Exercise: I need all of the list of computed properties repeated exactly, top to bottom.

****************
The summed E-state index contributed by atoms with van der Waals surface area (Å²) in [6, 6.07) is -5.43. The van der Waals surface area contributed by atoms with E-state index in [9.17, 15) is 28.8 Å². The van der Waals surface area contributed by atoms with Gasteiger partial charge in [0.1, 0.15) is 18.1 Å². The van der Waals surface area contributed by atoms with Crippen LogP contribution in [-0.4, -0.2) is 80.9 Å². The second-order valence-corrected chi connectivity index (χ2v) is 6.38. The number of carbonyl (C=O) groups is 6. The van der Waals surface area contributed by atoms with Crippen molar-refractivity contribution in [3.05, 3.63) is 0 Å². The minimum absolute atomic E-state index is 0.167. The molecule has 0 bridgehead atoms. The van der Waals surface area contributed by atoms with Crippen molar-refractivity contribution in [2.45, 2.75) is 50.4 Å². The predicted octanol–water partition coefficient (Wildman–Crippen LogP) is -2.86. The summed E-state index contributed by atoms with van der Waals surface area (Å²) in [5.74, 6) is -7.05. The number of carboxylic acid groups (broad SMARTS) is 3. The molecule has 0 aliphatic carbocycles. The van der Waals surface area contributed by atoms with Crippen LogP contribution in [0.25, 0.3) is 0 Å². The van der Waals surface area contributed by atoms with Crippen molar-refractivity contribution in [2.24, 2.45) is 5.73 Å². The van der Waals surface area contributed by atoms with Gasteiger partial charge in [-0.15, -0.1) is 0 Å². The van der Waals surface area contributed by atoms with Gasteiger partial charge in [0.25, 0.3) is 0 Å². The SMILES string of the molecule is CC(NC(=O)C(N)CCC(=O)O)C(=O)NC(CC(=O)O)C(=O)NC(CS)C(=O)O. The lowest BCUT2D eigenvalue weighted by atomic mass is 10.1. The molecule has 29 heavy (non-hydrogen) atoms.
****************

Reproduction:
The summed E-state index contributed by atoms with van der Waals surface area (Å²) in [6, 6.07) is -5.43. The van der Waals surface area contributed by atoms with E-state index in [9.17, 15) is 28.8 Å². The van der Waals surface area contributed by atoms with Gasteiger partial charge in [0.1, 0.15) is 18.1 Å². The van der Waals surface area contributed by atoms with Crippen LogP contribution in [-0.4, -0.2) is 80.9 Å². The second-order valence-corrected chi connectivity index (χ2v) is 6.38. The number of carbonyl (C=O) groups is 6. The van der Waals surface area contributed by atoms with Crippen molar-refractivity contribution in [3.05, 3.63) is 0 Å². The minimum absolute atomic E-state index is 0.167. The molecule has 0 bridgehead atoms. The van der Waals surface area contributed by atoms with Crippen molar-refractivity contribution in [2.45, 2.75) is 50.4 Å². The predicted octanol–water partition coefficient (Wildman–Crippen LogP) is -2.86. The summed E-state index contributed by atoms with van der Waals surface area (Å²) in [5.74, 6) is -7.05. The number of carboxylic acid groups (broad SMARTS) is 3. The molecule has 0 aliphatic carbocycles. The van der Waals surface area contributed by atoms with Crippen LogP contribution in [0.25, 0.3) is 0 Å². The van der Waals surface area contributed by atoms with Crippen molar-refractivity contribution in [2.24, 2.45) is 5.73 Å². The van der Waals surface area contributed by atoms with Gasteiger partial charge in [-0.15, -0.1) is 0 Å². The van der Waals surface area contributed by atoms with Gasteiger partial charge in [0.25, 0.3) is 0 Å². The SMILES string of the molecule is CC(NC(=O)C(N)CCC(=O)O)C(=O)NC(CC(=O)O)C(=O)NC(CS)C(=O)O. The lowest BCUT2D eigenvalue weighted by atomic mass is 10.1. The molecule has 29 heavy (non-hydrogen) atoms.